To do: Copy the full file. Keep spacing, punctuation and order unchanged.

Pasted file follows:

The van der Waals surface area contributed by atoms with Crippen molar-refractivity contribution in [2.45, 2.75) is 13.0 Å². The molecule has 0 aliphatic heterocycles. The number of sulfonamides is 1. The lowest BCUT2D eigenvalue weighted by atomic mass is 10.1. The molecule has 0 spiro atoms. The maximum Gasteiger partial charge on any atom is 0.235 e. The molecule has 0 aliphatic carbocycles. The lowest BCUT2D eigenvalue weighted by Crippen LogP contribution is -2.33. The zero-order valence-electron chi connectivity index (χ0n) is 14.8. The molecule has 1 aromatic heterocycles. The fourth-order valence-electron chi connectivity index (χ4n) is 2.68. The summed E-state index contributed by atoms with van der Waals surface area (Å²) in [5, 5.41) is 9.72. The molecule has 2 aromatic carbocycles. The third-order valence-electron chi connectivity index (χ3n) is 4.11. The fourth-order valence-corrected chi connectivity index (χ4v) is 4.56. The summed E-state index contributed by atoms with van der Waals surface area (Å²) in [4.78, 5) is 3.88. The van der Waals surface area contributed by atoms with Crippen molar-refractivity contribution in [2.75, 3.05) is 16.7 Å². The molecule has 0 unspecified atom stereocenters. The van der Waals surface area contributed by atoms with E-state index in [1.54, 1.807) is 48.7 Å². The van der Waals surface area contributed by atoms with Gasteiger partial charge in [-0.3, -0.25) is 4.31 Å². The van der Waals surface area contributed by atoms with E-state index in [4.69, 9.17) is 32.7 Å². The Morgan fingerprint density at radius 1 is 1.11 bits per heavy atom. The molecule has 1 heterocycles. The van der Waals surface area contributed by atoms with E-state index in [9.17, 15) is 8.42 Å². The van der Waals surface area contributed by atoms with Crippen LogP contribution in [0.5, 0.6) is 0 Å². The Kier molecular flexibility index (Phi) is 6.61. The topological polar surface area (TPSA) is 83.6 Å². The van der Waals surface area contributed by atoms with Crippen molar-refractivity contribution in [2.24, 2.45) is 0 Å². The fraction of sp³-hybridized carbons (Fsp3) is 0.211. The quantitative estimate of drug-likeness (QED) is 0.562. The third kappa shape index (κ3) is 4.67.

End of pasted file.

The van der Waals surface area contributed by atoms with Crippen molar-refractivity contribution in [2.45, 2.75) is 13.0 Å². The molecule has 0 aliphatic heterocycles. The number of sulfonamides is 1. The lowest BCUT2D eigenvalue weighted by atomic mass is 10.1. The molecule has 0 spiro atoms. The maximum Gasteiger partial charge on any atom is 0.235 e. The molecule has 0 aliphatic carbocycles. The lowest BCUT2D eigenvalue weighted by Crippen LogP contribution is -2.33. The zero-order valence-electron chi connectivity index (χ0n) is 14.8. The molecule has 1 aromatic heterocycles. The fourth-order valence-electron chi connectivity index (χ4n) is 2.68. The summed E-state index contributed by atoms with van der Waals surface area (Å²) in [5, 5.41) is 9.72. The molecule has 2 aromatic carbocycles. The third-order valence-electron chi connectivity index (χ3n) is 4.11. The fourth-order valence-corrected chi connectivity index (χ4v) is 4.56. The summed E-state index contributed by atoms with van der Waals surface area (Å²) in [4.78, 5) is 3.88. The van der Waals surface area contributed by atoms with Crippen molar-refractivity contribution in [2.75, 3.05) is 16.7 Å². The molecule has 0 unspecified atom stereocenters. The van der Waals surface area contributed by atoms with E-state index in [1.54, 1.807) is 48.7 Å². The van der Waals surface area contributed by atoms with Gasteiger partial charge in [-0.3, -0.25) is 4.31 Å². The van der Waals surface area contributed by atoms with E-state index in [4.69, 9.17) is 32.7 Å². The Morgan fingerprint density at radius 1 is 1.11 bits per heavy atom. The molecule has 1 heterocycles. The van der Waals surface area contributed by atoms with E-state index in [9.17, 15) is 8.42 Å². The van der Waals surface area contributed by atoms with Crippen LogP contribution in [0.5, 0.6) is 0 Å². The Kier molecular flexibility index (Phi) is 6.61. The topological polar surface area (TPSA) is 83.6 Å². The van der Waals surface area contributed by atoms with Crippen molar-refractivity contribution in [2.24, 2.45) is 0 Å². The fraction of sp³-hybridized carbons (Fsp3) is 0.211. The quantitative estimate of drug-likeness (QED) is 0.562. The third kappa shape index (κ3) is 4.67.